Speaking of her own CPD, Angie Rogers, our Subject Specialist in Teaching and Learning, shared her own experience: “I can say that I’ve never stopped learning – it's a continual path. We live and we learn, and it’s always going to be what pushes us forwards in our careers.”
She also spoke about how CPD can influence and encourage you to explore different pathways in the journey of your career: “My career has gone from various different roles, and that’s why it’s so exciting. You’ll do [CPD] training, and that could take you to a new opportunity. So never stop developing!”
5. Always look after your mental health and wellbeing
An important question was asked during the closing of our Q&A on the topic of mental wellbeing and self-care. Sent in anonymously, the question read: “I’m worried about making sure that I'm doing the best I can – how do I take care of myself in this profession?”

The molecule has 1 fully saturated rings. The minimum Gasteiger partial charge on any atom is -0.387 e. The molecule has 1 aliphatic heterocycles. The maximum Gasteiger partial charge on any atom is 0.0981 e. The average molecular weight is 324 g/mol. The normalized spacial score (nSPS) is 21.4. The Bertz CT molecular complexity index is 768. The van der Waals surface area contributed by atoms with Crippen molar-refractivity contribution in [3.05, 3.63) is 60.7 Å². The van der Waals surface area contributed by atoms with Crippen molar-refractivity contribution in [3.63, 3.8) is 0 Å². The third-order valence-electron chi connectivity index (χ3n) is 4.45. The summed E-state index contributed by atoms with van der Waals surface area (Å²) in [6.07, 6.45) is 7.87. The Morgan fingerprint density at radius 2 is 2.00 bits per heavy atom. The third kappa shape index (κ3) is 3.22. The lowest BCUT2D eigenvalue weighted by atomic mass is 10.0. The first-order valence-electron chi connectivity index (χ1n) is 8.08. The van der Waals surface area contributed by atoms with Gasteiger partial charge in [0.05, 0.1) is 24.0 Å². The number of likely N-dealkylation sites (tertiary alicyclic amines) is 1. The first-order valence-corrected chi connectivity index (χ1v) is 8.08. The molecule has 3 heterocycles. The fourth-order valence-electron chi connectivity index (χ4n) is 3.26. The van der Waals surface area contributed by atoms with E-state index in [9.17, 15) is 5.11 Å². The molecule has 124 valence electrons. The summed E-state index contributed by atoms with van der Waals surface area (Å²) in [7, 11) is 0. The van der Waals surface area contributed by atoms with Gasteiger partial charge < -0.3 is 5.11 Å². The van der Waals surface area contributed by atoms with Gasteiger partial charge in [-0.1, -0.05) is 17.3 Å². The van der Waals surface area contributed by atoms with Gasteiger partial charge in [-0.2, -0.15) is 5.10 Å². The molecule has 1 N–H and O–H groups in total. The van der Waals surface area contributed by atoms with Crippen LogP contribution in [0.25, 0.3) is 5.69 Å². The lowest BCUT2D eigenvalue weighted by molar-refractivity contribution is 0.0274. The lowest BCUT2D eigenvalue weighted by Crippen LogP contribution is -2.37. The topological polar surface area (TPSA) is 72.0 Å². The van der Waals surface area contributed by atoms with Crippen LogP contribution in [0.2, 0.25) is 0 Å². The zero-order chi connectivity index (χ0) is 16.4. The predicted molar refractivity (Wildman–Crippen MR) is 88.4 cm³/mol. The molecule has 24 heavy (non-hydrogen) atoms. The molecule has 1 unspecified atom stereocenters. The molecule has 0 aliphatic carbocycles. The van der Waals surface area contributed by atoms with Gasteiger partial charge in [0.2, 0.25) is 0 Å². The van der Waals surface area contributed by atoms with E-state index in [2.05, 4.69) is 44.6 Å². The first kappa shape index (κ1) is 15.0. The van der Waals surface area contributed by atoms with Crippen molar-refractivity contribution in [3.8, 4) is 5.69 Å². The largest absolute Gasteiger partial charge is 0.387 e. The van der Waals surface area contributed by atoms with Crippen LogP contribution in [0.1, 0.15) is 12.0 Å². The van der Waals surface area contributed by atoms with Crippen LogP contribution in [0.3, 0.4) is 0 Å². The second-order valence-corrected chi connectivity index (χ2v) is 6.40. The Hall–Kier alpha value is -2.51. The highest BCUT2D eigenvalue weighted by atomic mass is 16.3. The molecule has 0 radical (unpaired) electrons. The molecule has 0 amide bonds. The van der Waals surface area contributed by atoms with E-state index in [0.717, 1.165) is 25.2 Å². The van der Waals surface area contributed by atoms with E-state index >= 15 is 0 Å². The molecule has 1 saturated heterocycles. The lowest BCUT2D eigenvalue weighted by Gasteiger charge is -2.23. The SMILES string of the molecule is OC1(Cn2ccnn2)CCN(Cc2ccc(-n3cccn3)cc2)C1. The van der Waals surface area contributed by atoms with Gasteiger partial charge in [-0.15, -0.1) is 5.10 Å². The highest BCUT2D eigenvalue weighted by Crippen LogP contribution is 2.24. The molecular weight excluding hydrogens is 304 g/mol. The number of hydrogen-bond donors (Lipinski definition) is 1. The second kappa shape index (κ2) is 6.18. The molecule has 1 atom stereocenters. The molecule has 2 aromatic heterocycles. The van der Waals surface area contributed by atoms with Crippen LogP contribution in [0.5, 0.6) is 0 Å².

Janet King responded with some important advice: “In terms of yourself, it’s very important that when you start a career where you’re giving such an awful lot of yourself each and every day, it’s important that you too have access to support.” Make sure that you feel safe and secure, that you feel confident about managing challenging situations, and that you believe and value yourself – as there is only one of you!
Utilising online resources is another way to find support when it comes to mental wellbeing. As a starting point, you might wish to check out the mental health and wellbeing support area of our Education and Childcare Career Toolkit. Always remember to take care of yourself and ask for support where you need it!
If you’d like to catch up with our student conference and access our speakers’ brilliant sessions in full, you can visit the past student conferences area of our Education and Childcare Career Toolkit, where the recording will be available shortly.